March 29, 2022
For those of you cycling in the Northern Hemisphere, the 2022 season is kicking off. Chances are you might be thinking about making some updates to your bikepacking setup for the new season. We did a deep dive into the freshest indie bag makers around the globe, so you don't have to.
We all know those bigger companies, like Apidura or Ortlieb, that seem to be everywhere. Their products are great and I use both. However, bike bags are a lot like clothing: large companies design to hit the needs of the median—like buying a shirt off the rack vs. having one tailor made. If you have ever bought a tailored shirt, you know what I speak of. If not, go do it now.
Since starting BGDB, one of my favorite parts of the job has been meeting small gear makers. All the communication happens over Instagram, and I have been totally blown away by how many gear makers there are. Bikepacking at its core is grassroots, and it makes sense that an entire cottage industry of gear makers has popped up around it. They are filling a much needed gap that the larger companies simply cannot do—custom bags.
This list is an ode to the indie bag maker. Not every company listed has a website, some have 1000s of Instagram followers, some have 100s. It doesn't matter to us. Obviously, we have not been able to try every single bag listed here; but—what matters is that everyone on this list is rad, and we want you to know about them.
|7R Bags 🇺🇦||Jump|
|Backwann Bags 🇮🇩||Jump|
|Buffalo Bags 🇹🇭||Jump|
|Conquer Bikepacking Bags 🇹🇭||Jump|
|Copra Bikepacking 🇫🇷||Jump|
|Detour Studio 🇳🇱||Jump|
|Farsik Supply 🇨🇦||Jump|
|HMPL Design 🇨🇦||Jump|
|Jango Rolls 🇬🇧||Jump|
|Mack Workshop 🇬🇧||Jump|
|Orange Cat Packs 🇨🇦||Jump|
|Rogue Panda Designs 🇺🇸||Jump|
|Terra Rosa Gear 🇦🇺||Jump|
|VAP Cycling 🇮🇹||Jump|
|Wit Slingers 🇳🇱||Jump|
When I was compiling this list, every single person I asked mentioned 7Roads or 7R from Kovel, Ukraine. 7R was founded by Stanislav Kostak and Elena Semchenko, and creates a range of bags and racks. It is unclear if 7R is operating at the moment, but our hearts are with them and the people of the Ukraine. Elena has linked to a document on her Instagram account that lists trusted ways to help.
Ashdown bags are designed and made in Dorset, UK using the finest canvas in the region. Simple and clean are Ashdown's super powers. The Ashdown lineup includes top tube bags, bar bags, tool rolls and rucksacks (backpacks for us North Americans). One item that has piqued my interest is their 3 point camera strap which is a huge issue for me while reviewing gear. Durr. These bags are jonesing for your Instagram feed with their dark and subtle colors. Super sharp.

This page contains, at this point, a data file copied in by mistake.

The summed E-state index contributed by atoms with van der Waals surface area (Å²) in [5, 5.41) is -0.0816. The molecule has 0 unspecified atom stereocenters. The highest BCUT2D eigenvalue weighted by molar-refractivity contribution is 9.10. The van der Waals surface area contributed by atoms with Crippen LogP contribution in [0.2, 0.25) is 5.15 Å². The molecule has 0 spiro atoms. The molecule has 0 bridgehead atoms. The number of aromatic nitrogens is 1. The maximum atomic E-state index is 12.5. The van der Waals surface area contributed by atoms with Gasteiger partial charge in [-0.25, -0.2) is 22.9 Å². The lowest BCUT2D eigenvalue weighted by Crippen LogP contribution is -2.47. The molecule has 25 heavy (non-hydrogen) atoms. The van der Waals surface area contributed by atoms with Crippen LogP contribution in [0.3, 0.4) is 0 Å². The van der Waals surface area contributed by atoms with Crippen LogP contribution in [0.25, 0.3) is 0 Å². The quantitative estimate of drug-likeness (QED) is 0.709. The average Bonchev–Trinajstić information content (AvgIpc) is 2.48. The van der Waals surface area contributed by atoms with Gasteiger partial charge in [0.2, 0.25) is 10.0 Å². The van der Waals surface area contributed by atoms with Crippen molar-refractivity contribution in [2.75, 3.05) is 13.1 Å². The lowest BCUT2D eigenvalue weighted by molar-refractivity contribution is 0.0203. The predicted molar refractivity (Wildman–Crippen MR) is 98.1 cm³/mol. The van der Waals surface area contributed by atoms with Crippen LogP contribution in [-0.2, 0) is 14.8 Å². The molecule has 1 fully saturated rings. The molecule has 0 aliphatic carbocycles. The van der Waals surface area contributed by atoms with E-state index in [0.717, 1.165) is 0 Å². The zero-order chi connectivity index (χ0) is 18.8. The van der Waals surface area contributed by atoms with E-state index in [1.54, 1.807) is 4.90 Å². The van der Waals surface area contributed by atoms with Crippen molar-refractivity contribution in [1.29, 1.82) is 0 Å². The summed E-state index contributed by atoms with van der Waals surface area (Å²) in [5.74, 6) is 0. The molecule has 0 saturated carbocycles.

Backwann is a new name to the bag-making scene in Asia and hails out of Java, Indonesia. They seem to be getting started with some serious kit aimed at gravel riders. Their lineup so far includes handlebar rolls, quarter frame bags, top tube and saddle bags.
Bogeworks is a custom bag maker from Seattle, Washington. I absolutely love the self-explanation on the Bogeworks Instagram account: “built to roam & shred”. I don't mean to sound pedantic, but communicating these two opposing energies that effectively is tough stuff. Shred-roaming. Bogeworks was started by Bryce Kirk in 2019 and offers pretty much any type of bag you need. It's pretty simple really: Bryce's bags are cool and I'll definitely be talking to him for my next bag.
Buffalo Bags was started by a group of off-road bike nerds in Bangkok, Thailand in early 2020. The team loves drinking beer, hanging around bike shops, and building gnarly bags for big trips. Buffalo Bags' flagship bag is a handlebar called the Big Buffalo, which comes in multiple material types and sizes. The largest is a whopping 30L waterproof, rolltop bag that could probably fit your entire setup. Besides the Big Buffalo they also offer a range of sizes and bag types, including stem and saddle bags. Over the past year, Buffalo Bags' owner Be has become a friend. Be and his friends are the cornerstone of the Thai bikepacking scene. If you're going to Thailand make sure to hook up with them.